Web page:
Lost in the Movies: Mad Men - "The Flood" (season 6, episode 5)

Mad Men - "The Flood" (season 6, episode 5)


Welcome to my viewing diary for Mad Men. Every Monday I will review another episode of seasons four, five, and six. Both parts of season seven will be covered in the summer of 2022. I have never seen this series before so there will be NO spoilers.

Story (aired on April 28, 2013/written by Tom Smuts and Matthew Weiner; directed by Christopher Manley): In an authentic historical moment that Weiner must have had in mind when originally conceiving this series, Paul Newman makes an appearance at the fourth annual Andy advertising awards and shakes the night out of its insular complacency - just before he in turn experiences an even more shocking interruption. Using the Madison Avenue platform as an excuse to promote his favored presidential candidate, the Hollywood mega-star launches into an impassioned speech for Eugene McCarthy. Admiring his early opposition to the Vietnam War and bold campaign against Lyndon B. Johnson when the president seemed insurmountable, Newman admonishes Robert Kennedy and his supporters for trying to ride McCarthy's coattails after the fact. Already we are in the thick of '68 drama - the antiwar movement, the presidential race, and the legacy of JFK's assassination all intertwined in this moment - although the writers place the small agencies (including both SCDP and CGC) far to the back of the crowd so that they have to squint to even see Newman in the distance. And then comes the big news from someone shouting out a question in the crowd: Martin Luther King, Jr. has been shot and killed. By the time the shell-shocked Drapers return to their apartment, Megan's unexpected award (SCDP's only scoop, for a long-departed employee and recently-departed client) is barely even an afterthought, caught in close-up cutaway on the couch.

"The Flood" is certainly the episode most defined by a single news event since "The Grown-Ups" (and I suspect we won't have to wait long until the next one) but the two episodes deal with epoch-defining assassinations in a different manner. This is partly a function of the show's own narrative evolution: in contrast to the tighter ensemble dynamics of season three, Mad Men's focus has become more diffuse by now, with Don and Peggy working at different agencies, Betty off in her own separate plotline with Henry (only the kids connect these worlds), and even Pete and Trudy split apart. Pete attempts to bridge that gap over the phone but he falls flat, staying alone in the city as she makes it clear that this separation is probably going to be permanent. Even characters who could be together are separated under the circumstances: the Rosens have just left for D.C., where the rioting is much worse than in New York; Don and Bobby go to Planet of the Apes while Megan takes Sally and Gene to a vigil in Central Park (they come together in the end when Don delivers a memorable monologue about fatherhood); and Michael, in one of his most significant episodes thus far, is observed mostly in terms of his family life, including an embarrassing date with the cute, buttoned-up Beverly Farber (Nicole Hayden) coordinared by his loving if overbearing father. Many employees don't even show up for work and those who do want to leave as soon as possible, except for the ever-more-shallow Harry, who gets into a shouting match with Pete over the importance of King's death and its effect on business. (I'm surprised Harry's outraged "That's the latest thing, isn't it? Everybody's a racist!" hasn't become more of a mocking meme in the current Critical Race Theory-obsessed discourse.)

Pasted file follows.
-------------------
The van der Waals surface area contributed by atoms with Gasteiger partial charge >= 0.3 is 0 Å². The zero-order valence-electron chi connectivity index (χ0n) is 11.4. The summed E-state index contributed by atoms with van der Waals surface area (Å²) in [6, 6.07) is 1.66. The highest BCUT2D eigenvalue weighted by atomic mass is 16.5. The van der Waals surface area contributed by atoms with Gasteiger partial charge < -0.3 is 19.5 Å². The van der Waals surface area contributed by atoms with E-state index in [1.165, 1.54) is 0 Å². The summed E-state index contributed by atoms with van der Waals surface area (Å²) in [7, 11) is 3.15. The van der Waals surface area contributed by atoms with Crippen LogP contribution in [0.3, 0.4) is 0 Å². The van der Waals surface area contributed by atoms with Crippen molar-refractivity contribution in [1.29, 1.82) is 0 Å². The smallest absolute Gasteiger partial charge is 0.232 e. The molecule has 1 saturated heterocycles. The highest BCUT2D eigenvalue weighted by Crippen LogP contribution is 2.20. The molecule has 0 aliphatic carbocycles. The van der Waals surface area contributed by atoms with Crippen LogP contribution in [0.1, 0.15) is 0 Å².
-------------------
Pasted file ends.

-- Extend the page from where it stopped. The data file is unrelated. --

There isn't really a single moment untouched by the King assassination, the subsequent unrest, and the larger implications of the civil rights movement's promise both fulfilled and unfulfilled. Even the new, seemingly dead-end (I doubt it) character Randall Walsh (William Mapother), a bow tie-wearing acidhead who's "in insurance", brings it up in the meeting Roger secures with Don as a favor. Peggy's search for an apartment on the Upper East Side is uncomfortably filtered through her realtor's eager-but-failed push to take advantage of the moment by lowballing their offer (Abe is concerned about the area's lack of diversity although his high-minded liberalism is somewhat tempered by his journalistic excitement while covering this moment of sorrow and fury). And with potentially the most significance, Henry reveals that he's fed up with Mayor Lindsay's brand of racially aware liberal Republican, as well as being a political sidekick more generally, so he's going to run for a safe GOP seat in the state Senate. There, he hints, he will take a more hardnosed approach to what he views as the city's decline into crime, corruption, and disrepair. Henry, who always seemed like a throwback to an earlier era of patrician moderation, is beginning to unveil a neoconservative streak just as indicative of the Mad Men ensemble's view of this moment as their antiracist alarm.

"The Flood"'s least overtly King-centric moment may also be its most memorable; although delivered to an initially horrified, eventually touched Megan, Don's speech feels more like a soliloquy and is worth reprinting in full. Every episode so far this season has ended with a scene attempting to humanize the increasingly unsympathetic main character, to the point where it's become an almost cringeworthy cliche. This gesture is certainly the most effective, and affecting, especially since it incorporates his sociopathic streak into our expectations and Don's own delivery: